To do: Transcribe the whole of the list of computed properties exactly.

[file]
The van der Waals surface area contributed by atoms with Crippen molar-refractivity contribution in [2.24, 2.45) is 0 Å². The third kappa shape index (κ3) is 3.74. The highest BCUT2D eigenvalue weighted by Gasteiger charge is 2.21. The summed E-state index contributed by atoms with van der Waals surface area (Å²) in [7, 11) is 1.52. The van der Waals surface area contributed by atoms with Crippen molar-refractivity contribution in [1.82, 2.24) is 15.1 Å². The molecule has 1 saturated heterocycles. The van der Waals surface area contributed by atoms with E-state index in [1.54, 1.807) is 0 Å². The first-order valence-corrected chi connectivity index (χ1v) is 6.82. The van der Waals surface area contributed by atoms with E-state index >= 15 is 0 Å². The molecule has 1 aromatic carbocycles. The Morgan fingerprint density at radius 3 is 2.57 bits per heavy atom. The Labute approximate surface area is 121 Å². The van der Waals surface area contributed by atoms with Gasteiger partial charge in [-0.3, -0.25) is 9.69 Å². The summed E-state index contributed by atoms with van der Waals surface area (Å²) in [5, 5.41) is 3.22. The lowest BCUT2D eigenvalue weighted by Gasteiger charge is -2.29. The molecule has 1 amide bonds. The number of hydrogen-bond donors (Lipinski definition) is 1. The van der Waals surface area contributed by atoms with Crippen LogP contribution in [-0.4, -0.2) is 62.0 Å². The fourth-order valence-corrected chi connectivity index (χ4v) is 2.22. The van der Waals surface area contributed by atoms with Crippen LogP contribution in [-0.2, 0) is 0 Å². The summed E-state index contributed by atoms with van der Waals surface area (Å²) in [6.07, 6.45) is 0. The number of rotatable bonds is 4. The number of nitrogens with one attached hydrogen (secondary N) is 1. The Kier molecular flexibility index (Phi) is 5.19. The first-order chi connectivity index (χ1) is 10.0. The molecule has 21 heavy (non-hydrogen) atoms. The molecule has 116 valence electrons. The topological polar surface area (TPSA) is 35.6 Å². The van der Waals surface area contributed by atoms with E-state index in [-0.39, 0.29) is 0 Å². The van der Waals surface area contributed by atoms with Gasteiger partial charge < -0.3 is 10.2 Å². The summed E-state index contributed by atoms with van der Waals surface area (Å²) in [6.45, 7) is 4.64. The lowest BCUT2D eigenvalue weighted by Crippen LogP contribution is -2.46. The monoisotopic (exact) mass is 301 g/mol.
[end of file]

The van der Waals surface area contributed by atoms with Crippen molar-refractivity contribution in [2.24, 2.45) is 0 Å². The third kappa shape index (κ3) is 3.74. The highest BCUT2D eigenvalue weighted by Gasteiger charge is 2.21. The summed E-state index contributed by atoms with van der Waals surface area (Å²) in [7, 11) is 1.52. The van der Waals surface area contributed by atoms with Crippen molar-refractivity contribution in [1.82, 2.24) is 15.1 Å². The molecule has 1 saturated heterocycles. The van der Waals surface area contributed by atoms with E-state index in [1.54, 1.807) is 0 Å². The first-order valence-corrected chi connectivity index (χ1v) is 6.82. The van der Waals surface area contributed by atoms with E-state index >= 15 is 0 Å². The molecule has 1 aromatic carbocycles. The Morgan fingerprint density at radius 3 is 2.57 bits per heavy atom. The Labute approximate surface area is 121 Å². The van der Waals surface area contributed by atoms with Gasteiger partial charge in [-0.3, -0.25) is 9.69 Å². The summed E-state index contributed by atoms with van der Waals surface area (Å²) in [5, 5.41) is 3.22. The lowest BCUT2D eigenvalue weighted by Gasteiger charge is -2.29. The molecule has 1 amide bonds. The number of hydrogen-bond donors (Lipinski definition) is 1. The van der Waals surface area contributed by atoms with Crippen LogP contribution in [-0.4, -0.2) is 62.0 Å². The fourth-order valence-corrected chi connectivity index (χ4v) is 2.22. The van der Waals surface area contributed by atoms with Crippen LogP contribution in [-0.2, 0) is 0 Å². The summed E-state index contributed by atoms with van der Waals surface area (Å²) in [6.07, 6.45) is 0. The number of rotatable bonds is 4. The number of nitrogens with one attached hydrogen (secondary N) is 1. The Kier molecular flexibility index (Phi) is 5.19. The first-order chi connectivity index (χ1) is 10.0. The molecule has 21 heavy (non-hydrogen) atoms. The molecule has 116 valence electrons. The topological polar surface area (TPSA) is 35.6 Å². The van der Waals surface area contributed by atoms with E-state index in [-0.39, 0.29) is 0 Å². The van der Waals surface area contributed by atoms with Gasteiger partial charge < -0.3 is 10.2 Å². The summed E-state index contributed by atoms with van der Waals surface area (Å²) in [6.45, 7) is 4.64. The lowest BCUT2D eigenvalue weighted by Crippen LogP contribution is -2.46. The monoisotopic (exact) mass is 301 g/mol.